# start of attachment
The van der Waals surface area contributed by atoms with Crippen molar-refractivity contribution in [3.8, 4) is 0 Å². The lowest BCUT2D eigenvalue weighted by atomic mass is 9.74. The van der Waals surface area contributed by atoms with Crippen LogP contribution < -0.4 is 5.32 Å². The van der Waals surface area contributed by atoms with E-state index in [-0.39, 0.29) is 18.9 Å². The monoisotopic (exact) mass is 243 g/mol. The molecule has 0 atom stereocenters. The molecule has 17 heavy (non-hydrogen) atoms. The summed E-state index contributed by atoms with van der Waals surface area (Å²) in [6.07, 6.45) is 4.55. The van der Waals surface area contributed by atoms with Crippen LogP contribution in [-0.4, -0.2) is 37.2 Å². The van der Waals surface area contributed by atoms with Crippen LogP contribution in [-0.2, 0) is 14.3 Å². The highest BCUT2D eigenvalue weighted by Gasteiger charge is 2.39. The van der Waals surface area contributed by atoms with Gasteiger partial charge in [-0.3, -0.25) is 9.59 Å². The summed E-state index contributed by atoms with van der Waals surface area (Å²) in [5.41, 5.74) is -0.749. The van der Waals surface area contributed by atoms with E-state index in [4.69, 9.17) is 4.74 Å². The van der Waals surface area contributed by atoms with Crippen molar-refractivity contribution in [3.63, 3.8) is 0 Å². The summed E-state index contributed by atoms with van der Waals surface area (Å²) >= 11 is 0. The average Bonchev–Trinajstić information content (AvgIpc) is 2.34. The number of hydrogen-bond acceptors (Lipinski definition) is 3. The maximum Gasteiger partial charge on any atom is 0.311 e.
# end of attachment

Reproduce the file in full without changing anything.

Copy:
The van der Waals surface area contributed by atoms with Crippen molar-refractivity contribution in [3.8, 4) is 0 Å². The lowest BCUT2D eigenvalue weighted by atomic mass is 9.74. The van der Waals surface area contributed by atoms with Crippen LogP contribution < -0.4 is 5.32 Å². The van der Waals surface area contributed by atoms with E-state index in [-0.39, 0.29) is 18.9 Å². The monoisotopic (exact) mass is 243 g/mol. The molecule has 0 atom stereocenters. The molecule has 17 heavy (non-hydrogen) atoms. The summed E-state index contributed by atoms with van der Waals surface area (Å²) in [6.07, 6.45) is 4.55. The van der Waals surface area contributed by atoms with Crippen LogP contribution in [-0.4, -0.2) is 37.2 Å². The van der Waals surface area contributed by atoms with Crippen LogP contribution in [-0.2, 0) is 14.3 Å². The highest BCUT2D eigenvalue weighted by Gasteiger charge is 2.39. The van der Waals surface area contributed by atoms with Gasteiger partial charge in [-0.3, -0.25) is 9.59 Å². The summed E-state index contributed by atoms with van der Waals surface area (Å²) in [5.41, 5.74) is -0.749. The van der Waals surface area contributed by atoms with E-state index in [4.69, 9.17) is 4.74 Å². The van der Waals surface area contributed by atoms with Crippen molar-refractivity contribution in [3.63, 3.8) is 0 Å². The summed E-state index contributed by atoms with van der Waals surface area (Å²) >= 11 is 0. The average Bonchev–Trinajstić information content (AvgIpc) is 2.34. The number of hydrogen-bond acceptors (Lipinski definition) is 3. The maximum Gasteiger partial charge on any atom is 0.311 e.